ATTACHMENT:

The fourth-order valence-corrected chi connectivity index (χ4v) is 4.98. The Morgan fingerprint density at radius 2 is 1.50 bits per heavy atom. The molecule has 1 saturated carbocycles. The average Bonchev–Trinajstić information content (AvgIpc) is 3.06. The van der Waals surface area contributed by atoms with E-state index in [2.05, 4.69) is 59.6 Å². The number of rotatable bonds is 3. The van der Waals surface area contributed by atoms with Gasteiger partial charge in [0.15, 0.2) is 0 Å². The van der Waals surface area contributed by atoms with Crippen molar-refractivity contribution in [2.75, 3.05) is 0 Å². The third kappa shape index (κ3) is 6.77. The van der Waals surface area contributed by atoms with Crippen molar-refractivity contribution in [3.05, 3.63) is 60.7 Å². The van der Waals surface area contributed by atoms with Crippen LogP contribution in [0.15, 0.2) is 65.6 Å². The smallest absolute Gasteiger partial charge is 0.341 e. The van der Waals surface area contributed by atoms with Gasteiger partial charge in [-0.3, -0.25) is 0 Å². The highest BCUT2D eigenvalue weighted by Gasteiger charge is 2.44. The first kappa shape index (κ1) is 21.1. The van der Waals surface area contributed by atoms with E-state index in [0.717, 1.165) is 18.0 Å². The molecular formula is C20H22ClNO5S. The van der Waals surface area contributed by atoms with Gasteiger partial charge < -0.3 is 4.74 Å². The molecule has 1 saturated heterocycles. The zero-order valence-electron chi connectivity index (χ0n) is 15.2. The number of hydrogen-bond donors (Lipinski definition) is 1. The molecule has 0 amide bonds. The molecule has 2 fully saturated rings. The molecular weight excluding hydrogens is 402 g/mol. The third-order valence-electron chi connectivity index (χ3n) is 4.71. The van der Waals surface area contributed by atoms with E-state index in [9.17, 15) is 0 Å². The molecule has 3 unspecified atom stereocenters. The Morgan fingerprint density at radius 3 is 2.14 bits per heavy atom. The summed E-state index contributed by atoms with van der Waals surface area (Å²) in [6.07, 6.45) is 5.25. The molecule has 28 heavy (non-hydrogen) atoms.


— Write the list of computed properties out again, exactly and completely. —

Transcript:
The fourth-order valence-corrected chi connectivity index (χ4v) is 4.98. The Morgan fingerprint density at radius 2 is 1.50 bits per heavy atom. The molecule has 1 saturated carbocycles. The average Bonchev–Trinajstić information content (AvgIpc) is 3.06. The van der Waals surface area contributed by atoms with E-state index in [2.05, 4.69) is 59.6 Å². The number of rotatable bonds is 3. The van der Waals surface area contributed by atoms with Gasteiger partial charge in [0.15, 0.2) is 0 Å². The van der Waals surface area contributed by atoms with Crippen molar-refractivity contribution in [2.75, 3.05) is 0 Å². The third kappa shape index (κ3) is 6.77. The van der Waals surface area contributed by atoms with Crippen molar-refractivity contribution in [3.05, 3.63) is 60.7 Å². The van der Waals surface area contributed by atoms with Crippen LogP contribution in [0.15, 0.2) is 65.6 Å². The smallest absolute Gasteiger partial charge is 0.341 e. The van der Waals surface area contributed by atoms with Gasteiger partial charge in [-0.3, -0.25) is 0 Å². The highest BCUT2D eigenvalue weighted by Gasteiger charge is 2.44. The first kappa shape index (κ1) is 21.1. The van der Waals surface area contributed by atoms with E-state index in [0.717, 1.165) is 18.0 Å². The molecular formula is C20H22ClNO5S. The van der Waals surface area contributed by atoms with Gasteiger partial charge < -0.3 is 4.74 Å². The molecule has 1 saturated heterocycles. The zero-order valence-electron chi connectivity index (χ0n) is 15.2. The number of hydrogen-bond donors (Lipinski definition) is 1. The molecule has 0 amide bonds. The molecule has 2 fully saturated rings. The molecular weight excluding hydrogens is 402 g/mol. The third-order valence-electron chi connectivity index (χ3n) is 4.71. The van der Waals surface area contributed by atoms with E-state index in [9.17, 15) is 0 Å². The molecule has 3 unspecified atom stereocenters. The Morgan fingerprint density at radius 3 is 2.14 bits per heavy atom. The summed E-state index contributed by atoms with van der Waals surface area (Å²) in [6.07, 6.45) is 5.25. The molecule has 28 heavy (non-hydrogen) atoms.